It's a lousy inheritance.
Thousands of Stanislaus County high school and college graduates are confronting a job market that's much worse than what their parents faced a generation ago.
Among Stanislaus' young adults who weren't attending school, 27 percent couldn't find a job in 2010. They were 50 percent more likely to be unemployed than their parents were at the same age in 1980, the latest census figures show.
As a result, today's 18- to 29-year-olds are much more likely to be stuck living at home after finishing their education.
More than 25,000 of Stanislaus' young adults 36 percent of their generation still reside with their parents.
Their folks had it easier when they were starting out: Back in 1980, just 22 percent of young adults still lived at home.
The so-called Great Recession is taking its toll on those ready to launch their careers and become independent grown-ups.
Pizza delivery and FedEx
George Grass, a 20-year-old Turlock High School graduate, is among those who waits fruitlessly for his phone to ring with a job offer.
Grass spent his first two years after high school delivering pizzas, working at an auto parts store and as a FedEx package handler. Now he's taking classes at the Universal Technical Institute in Sacramento, hoping to land a job as an entry-level auto technician.
"My previous jobs I quit because financially they weren't supporting me well enough. Eight hours a week just doesn't cut it," said Grass, who regularly dresses up before embarking on his seemingly never-ending job search.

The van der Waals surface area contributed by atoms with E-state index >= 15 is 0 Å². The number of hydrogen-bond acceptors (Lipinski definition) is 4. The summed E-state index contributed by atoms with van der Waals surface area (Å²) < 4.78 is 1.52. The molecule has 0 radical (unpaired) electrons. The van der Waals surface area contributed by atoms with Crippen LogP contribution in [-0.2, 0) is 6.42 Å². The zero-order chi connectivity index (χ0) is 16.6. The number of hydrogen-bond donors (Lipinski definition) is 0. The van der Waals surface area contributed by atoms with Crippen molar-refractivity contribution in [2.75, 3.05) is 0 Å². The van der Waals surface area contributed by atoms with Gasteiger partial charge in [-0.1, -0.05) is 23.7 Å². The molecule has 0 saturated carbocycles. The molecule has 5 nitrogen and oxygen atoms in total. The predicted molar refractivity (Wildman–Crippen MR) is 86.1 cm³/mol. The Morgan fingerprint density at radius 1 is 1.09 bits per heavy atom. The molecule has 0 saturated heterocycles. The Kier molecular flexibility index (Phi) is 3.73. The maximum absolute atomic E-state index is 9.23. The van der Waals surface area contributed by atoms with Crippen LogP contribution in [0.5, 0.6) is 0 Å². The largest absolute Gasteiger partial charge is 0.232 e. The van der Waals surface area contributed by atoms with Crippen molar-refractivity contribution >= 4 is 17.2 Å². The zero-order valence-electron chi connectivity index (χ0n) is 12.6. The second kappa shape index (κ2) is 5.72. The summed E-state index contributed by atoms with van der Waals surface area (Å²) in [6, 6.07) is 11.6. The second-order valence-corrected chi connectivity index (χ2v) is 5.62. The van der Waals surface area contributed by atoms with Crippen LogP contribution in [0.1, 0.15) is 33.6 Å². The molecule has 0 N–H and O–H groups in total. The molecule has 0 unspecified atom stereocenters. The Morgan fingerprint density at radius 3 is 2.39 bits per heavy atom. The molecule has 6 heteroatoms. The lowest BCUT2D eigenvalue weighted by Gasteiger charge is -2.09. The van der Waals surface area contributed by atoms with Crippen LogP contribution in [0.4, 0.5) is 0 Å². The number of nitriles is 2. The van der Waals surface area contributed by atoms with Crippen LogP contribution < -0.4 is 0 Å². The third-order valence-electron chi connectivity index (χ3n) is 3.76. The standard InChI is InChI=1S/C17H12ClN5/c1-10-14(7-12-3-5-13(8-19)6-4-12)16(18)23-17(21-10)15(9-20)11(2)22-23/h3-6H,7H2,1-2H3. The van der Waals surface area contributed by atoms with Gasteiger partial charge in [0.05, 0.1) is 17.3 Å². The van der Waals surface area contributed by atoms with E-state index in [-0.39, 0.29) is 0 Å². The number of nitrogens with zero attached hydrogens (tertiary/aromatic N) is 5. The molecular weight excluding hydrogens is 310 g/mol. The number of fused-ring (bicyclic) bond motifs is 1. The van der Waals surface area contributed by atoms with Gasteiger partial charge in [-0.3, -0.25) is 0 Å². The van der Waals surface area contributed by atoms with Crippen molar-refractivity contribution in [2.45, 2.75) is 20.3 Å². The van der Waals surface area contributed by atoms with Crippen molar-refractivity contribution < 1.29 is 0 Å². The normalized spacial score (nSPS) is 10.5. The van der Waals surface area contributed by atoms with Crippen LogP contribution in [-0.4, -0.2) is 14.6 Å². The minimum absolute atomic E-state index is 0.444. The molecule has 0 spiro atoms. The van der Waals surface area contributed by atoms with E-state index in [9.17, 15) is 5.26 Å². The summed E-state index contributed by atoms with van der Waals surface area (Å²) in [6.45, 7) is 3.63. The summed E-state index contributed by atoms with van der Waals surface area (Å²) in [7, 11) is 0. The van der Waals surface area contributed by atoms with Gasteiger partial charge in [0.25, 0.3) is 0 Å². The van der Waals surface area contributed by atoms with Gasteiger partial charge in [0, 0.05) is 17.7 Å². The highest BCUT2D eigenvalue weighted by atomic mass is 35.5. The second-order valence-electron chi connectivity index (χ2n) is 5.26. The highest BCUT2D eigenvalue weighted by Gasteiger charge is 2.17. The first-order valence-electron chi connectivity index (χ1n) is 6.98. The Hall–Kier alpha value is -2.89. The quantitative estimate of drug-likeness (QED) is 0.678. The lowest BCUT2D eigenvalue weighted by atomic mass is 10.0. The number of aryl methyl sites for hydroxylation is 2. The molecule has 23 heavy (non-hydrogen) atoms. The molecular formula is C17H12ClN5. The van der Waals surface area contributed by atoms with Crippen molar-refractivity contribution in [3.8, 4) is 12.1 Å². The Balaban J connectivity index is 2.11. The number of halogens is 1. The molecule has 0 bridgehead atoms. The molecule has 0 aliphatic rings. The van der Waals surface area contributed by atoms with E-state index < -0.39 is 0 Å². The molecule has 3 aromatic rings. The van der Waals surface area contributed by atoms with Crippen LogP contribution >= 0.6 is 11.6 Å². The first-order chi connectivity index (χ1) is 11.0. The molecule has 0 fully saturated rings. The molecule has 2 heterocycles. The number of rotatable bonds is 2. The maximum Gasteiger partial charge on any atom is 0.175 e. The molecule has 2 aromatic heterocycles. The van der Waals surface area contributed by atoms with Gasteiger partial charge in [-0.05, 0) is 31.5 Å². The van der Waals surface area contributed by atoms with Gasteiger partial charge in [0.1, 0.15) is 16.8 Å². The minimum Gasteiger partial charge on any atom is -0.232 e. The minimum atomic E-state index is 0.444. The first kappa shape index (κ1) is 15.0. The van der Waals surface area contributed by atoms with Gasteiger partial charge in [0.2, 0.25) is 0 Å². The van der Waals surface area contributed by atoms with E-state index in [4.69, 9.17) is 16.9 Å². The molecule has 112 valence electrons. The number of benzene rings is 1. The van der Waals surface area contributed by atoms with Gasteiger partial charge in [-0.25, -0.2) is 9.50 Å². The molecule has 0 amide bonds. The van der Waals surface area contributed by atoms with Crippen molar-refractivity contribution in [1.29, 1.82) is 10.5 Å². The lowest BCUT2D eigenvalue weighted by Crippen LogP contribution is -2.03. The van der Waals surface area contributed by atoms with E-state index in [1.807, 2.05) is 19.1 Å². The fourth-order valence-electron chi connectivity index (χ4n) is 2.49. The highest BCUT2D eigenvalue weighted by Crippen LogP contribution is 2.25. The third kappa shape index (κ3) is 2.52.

Grass attends trade school and relies on college financial aid to pay his bills. Better to take classes, the thinking goes, until the storm passes.
"I rent a house in South Sac and have to pay rent, gas, all that good stuff," Grass said. "If it wasn't for financial aid, I probably would have ended up homeless or having to move."
To make extra money, Grass sells fitness and weight-loss supplements, but he wants more: "All I ask is for a chance to show what I got."
Although the job market has improved slightly since the census survey in 2010, competition for scarce jobs remains fierce, and there's a clear pecking order.
Older workers with experience take many of the best jobs, forcing more young college graduates to find work in retail or food service, jobs normally held by workers without a degree.
That leaves those with only a high school diploma in the cold, grabbing for leftovers historically reserved for dropouts.
"Youths are still struggling to get that first job or just get that interview," said Mauricio Camarena, a counselor at the Sacramento Employment and Training Agency who helps young adults find work.
Nationwide, the unemployment rate among workers 18 to 30 has fallen by about 2 percentage points in the past two years but remains almost double what it was five years ago, U.S. Department of Labor data show.
Unemployment in Stanislaus, alas, is about twice as high as the national rate.
A just released study from the Brookings Institution shows Stanislaus lagging far behind other regions when it comes to recovering from the recession. In terms of employment, it ranked Stanislaus a dismal 98 out of America's 100 largest metro areas.
Modesto Bee reporter J.N. Sbranti contributed to this report.